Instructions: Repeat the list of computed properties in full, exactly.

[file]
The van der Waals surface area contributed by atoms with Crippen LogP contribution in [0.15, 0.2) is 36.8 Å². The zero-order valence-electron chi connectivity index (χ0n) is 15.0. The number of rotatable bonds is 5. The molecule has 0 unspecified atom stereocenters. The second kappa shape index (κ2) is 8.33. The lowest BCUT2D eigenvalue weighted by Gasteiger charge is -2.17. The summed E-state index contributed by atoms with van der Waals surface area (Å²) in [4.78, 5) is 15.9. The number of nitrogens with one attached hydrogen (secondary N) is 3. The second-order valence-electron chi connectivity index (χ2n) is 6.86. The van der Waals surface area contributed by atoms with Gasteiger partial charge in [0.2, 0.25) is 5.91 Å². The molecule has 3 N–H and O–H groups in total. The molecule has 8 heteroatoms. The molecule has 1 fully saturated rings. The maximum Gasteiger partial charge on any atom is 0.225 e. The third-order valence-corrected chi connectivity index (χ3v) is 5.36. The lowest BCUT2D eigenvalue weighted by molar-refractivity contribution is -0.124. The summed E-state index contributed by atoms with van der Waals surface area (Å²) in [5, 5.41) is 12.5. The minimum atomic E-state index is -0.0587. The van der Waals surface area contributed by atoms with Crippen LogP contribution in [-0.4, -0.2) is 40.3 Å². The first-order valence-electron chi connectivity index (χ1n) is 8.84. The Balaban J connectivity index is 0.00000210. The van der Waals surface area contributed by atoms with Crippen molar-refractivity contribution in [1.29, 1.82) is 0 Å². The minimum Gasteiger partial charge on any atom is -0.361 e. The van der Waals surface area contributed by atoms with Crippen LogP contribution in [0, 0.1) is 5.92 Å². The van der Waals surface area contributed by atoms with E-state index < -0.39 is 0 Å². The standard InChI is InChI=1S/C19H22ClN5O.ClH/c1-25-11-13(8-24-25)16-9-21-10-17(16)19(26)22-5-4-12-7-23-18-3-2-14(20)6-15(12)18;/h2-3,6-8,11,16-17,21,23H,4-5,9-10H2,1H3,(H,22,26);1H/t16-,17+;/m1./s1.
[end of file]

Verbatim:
The van der Waals surface area contributed by atoms with Crippen LogP contribution in [0.15, 0.2) is 36.8 Å². The zero-order valence-electron chi connectivity index (χ0n) is 15.0. The number of rotatable bonds is 5. The molecule has 0 unspecified atom stereocenters. The second kappa shape index (κ2) is 8.33. The lowest BCUT2D eigenvalue weighted by Gasteiger charge is -2.17. The summed E-state index contributed by atoms with van der Waals surface area (Å²) in [4.78, 5) is 15.9. The number of nitrogens with one attached hydrogen (secondary N) is 3. The second-order valence-electron chi connectivity index (χ2n) is 6.86. The van der Waals surface area contributed by atoms with Gasteiger partial charge in [0.2, 0.25) is 5.91 Å². The molecule has 3 N–H and O–H groups in total. The molecule has 8 heteroatoms. The molecule has 1 fully saturated rings. The maximum Gasteiger partial charge on any atom is 0.225 e. The third-order valence-corrected chi connectivity index (χ3v) is 5.36. The lowest BCUT2D eigenvalue weighted by molar-refractivity contribution is -0.124. The summed E-state index contributed by atoms with van der Waals surface area (Å²) in [5, 5.41) is 12.5. The minimum atomic E-state index is -0.0587. The van der Waals surface area contributed by atoms with Crippen LogP contribution in [-0.4, -0.2) is 40.3 Å². The first-order valence-electron chi connectivity index (χ1n) is 8.84. The Balaban J connectivity index is 0.00000210. The van der Waals surface area contributed by atoms with Crippen molar-refractivity contribution in [1.29, 1.82) is 0 Å². The minimum Gasteiger partial charge on any atom is -0.361 e. The van der Waals surface area contributed by atoms with Crippen LogP contribution in [0, 0.1) is 5.92 Å². The van der Waals surface area contributed by atoms with E-state index < -0.39 is 0 Å². The standard InChI is InChI=1S/C19H22ClN5O.ClH/c1-25-11-13(8-24-25)16-9-21-10-17(16)19(26)22-5-4-12-7-23-18-3-2-14(20)6-15(12)18;/h2-3,6-8,11,16-17,21,23H,4-5,9-10H2,1H3,(H,22,26);1H/t16-,17+;/m1./s1.